Definition of convey verb from the Oxford Advanced Learner's Dictionary

     

    convey

     verb
    verb
    BrE BrE//kənˈveɪ//
     
    ; NAmE NAmE//kənˈveɪ//
     
    Verb Forms present simple I / you / we / they convey
    BrE BrE//kənˈveɪ//
     
    ; NAmE NAmE//kənˈveɪ//
     
    he / she / it conveys
    BrE BrE//kənˈveɪz//
     
    ; NAmE NAmE//kənˈveɪz//
     
    past simple conveyed
    BrE BrE//kənˈveɪd//
     
    ; NAmE NAmE//kənˈveɪd//
     
    past participle conveyed
    BrE BrE//kənˈveɪd//
     
    ; NAmE NAmE//kənˈveɪd//
     
    -ing form conveying
    BrE BrE//kənˈveɪɪŋ//
     
    ; NAmE NAmE//kənˈveɪɪŋ//
     
     
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  1. 1to make ideas, feelings, etc. known to somebody synonym communicate convey something Colours like red convey a sense of energy and strength. convey something to somebody (formal) Please convey my apologies to your wife. convey how, what, etc… He tried desperately to convey how urgent the situation was. convey that… She did not wish to convey that they were all at fault.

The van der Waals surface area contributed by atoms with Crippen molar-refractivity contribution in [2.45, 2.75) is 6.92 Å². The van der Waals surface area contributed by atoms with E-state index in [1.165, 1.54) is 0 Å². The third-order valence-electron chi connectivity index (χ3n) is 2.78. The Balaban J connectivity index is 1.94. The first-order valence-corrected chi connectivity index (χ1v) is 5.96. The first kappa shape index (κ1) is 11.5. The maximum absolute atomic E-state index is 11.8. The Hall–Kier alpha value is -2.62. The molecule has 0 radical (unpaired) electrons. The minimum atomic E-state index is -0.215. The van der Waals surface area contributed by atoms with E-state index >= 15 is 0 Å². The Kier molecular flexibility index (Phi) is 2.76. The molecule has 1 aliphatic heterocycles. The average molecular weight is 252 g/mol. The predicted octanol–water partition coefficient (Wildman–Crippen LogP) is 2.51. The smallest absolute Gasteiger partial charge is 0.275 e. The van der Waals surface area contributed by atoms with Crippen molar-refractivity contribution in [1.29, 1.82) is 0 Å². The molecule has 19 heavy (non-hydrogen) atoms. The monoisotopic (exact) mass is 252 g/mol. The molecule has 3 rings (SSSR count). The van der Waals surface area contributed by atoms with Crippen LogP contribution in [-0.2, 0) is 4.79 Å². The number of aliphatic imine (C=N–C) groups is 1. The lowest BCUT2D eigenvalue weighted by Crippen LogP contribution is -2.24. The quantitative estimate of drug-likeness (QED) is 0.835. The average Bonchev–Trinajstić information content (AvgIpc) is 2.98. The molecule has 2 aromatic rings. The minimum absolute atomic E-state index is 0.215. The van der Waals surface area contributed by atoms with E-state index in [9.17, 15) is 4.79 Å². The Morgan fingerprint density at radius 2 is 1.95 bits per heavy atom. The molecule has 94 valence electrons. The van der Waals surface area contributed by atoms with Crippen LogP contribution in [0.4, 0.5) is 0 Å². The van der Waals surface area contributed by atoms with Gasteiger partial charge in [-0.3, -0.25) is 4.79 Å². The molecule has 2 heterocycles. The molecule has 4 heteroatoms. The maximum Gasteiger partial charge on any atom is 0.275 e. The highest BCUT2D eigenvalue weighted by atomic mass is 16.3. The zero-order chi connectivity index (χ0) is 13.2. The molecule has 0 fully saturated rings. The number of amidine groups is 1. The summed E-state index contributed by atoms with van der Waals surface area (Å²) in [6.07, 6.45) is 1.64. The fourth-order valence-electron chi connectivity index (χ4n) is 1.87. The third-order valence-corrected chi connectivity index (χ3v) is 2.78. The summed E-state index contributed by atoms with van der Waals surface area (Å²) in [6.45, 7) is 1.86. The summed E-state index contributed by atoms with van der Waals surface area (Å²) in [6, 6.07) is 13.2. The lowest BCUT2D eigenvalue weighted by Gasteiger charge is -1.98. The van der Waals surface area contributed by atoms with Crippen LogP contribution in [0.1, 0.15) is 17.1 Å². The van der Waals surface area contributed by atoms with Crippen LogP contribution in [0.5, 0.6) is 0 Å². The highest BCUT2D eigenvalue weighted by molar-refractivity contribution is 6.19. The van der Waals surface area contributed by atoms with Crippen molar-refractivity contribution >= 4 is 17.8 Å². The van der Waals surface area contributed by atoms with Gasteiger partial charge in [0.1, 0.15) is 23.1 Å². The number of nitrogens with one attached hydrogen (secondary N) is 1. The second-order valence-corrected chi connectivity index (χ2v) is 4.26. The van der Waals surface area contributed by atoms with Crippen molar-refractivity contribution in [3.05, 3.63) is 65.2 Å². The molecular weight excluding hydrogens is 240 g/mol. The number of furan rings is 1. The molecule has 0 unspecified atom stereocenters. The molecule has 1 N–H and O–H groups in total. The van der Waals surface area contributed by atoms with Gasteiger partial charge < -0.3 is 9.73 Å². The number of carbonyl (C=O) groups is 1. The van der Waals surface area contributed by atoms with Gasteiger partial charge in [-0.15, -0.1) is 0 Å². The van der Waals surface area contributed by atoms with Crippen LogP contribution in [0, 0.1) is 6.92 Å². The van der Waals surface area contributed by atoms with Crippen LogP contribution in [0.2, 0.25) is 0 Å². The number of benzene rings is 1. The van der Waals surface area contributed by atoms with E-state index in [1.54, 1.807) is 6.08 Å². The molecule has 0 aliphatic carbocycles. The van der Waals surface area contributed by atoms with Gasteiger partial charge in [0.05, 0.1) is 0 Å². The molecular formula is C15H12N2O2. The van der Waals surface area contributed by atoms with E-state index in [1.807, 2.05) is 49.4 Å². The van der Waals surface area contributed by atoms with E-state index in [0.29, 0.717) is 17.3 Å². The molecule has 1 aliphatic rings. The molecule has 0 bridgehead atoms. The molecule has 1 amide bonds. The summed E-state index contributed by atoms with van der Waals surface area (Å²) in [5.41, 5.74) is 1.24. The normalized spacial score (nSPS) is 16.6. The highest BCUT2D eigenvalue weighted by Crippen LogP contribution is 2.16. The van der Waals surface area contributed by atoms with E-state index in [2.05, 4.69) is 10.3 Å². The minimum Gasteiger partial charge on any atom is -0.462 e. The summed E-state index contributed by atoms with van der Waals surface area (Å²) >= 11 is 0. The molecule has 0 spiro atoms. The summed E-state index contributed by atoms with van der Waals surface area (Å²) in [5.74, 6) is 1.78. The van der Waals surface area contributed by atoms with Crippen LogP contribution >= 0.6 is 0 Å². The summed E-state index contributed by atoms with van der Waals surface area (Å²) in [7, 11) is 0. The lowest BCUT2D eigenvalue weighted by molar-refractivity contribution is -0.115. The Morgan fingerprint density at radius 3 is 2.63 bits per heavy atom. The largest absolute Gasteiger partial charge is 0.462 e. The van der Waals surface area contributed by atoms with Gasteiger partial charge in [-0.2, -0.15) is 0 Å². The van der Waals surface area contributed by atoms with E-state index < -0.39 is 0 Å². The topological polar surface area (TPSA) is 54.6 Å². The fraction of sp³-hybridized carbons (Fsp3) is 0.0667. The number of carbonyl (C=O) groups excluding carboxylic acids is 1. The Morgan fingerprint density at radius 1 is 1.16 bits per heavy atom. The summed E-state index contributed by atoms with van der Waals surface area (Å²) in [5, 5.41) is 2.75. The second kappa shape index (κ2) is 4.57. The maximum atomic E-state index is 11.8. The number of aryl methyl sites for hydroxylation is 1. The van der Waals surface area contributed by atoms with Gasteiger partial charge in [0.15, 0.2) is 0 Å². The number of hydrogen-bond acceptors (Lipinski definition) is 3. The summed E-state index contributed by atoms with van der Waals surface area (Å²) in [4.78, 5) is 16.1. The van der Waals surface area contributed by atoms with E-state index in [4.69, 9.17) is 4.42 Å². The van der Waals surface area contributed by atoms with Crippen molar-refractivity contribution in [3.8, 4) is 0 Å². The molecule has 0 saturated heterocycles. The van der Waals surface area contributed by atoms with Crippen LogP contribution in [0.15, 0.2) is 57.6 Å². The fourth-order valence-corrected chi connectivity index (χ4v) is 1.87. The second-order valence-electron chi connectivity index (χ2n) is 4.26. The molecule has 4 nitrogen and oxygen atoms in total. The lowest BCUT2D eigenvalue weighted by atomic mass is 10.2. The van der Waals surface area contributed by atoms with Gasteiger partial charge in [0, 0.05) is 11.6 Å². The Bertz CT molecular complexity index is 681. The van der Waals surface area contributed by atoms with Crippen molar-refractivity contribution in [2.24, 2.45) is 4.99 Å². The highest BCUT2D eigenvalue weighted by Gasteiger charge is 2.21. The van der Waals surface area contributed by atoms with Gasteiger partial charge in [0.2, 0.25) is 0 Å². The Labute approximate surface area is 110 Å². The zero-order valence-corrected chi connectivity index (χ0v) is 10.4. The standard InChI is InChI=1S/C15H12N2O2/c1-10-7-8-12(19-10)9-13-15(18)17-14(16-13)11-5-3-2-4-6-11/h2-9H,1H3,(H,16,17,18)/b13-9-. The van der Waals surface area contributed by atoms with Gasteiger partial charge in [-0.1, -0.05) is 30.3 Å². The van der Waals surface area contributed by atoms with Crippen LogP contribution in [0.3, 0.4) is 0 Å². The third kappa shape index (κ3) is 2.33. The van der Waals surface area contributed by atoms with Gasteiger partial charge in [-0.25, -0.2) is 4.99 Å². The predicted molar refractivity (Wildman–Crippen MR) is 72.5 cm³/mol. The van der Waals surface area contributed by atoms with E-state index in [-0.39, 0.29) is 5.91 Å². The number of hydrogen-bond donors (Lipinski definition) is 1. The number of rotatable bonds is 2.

2. 2convey somebody/something (from…) (to…) (formal) to take, carry or transport somebody/something from one place to another Pipes convey hot water from the boiler to the radiators. A carriage was waiting to convey her home.
  3. Word Origin Middle English (in the sense ‘escort’; compare with convoy): from Old French conveier, from medieval Latin conviare, from con- ‘together’ + Latin via ‘way’.Extra examples He managed to convey his enthusiasm to her. The novel vividly conveys the experience of growing up during the war. Flowers from the Isles of Scilly were conveyed by steamer to Penzance. Pipes convey hot water to the radiators. The stone was conveyed by river to the site.
See the Oxford Advanced American Dictionary entry: convey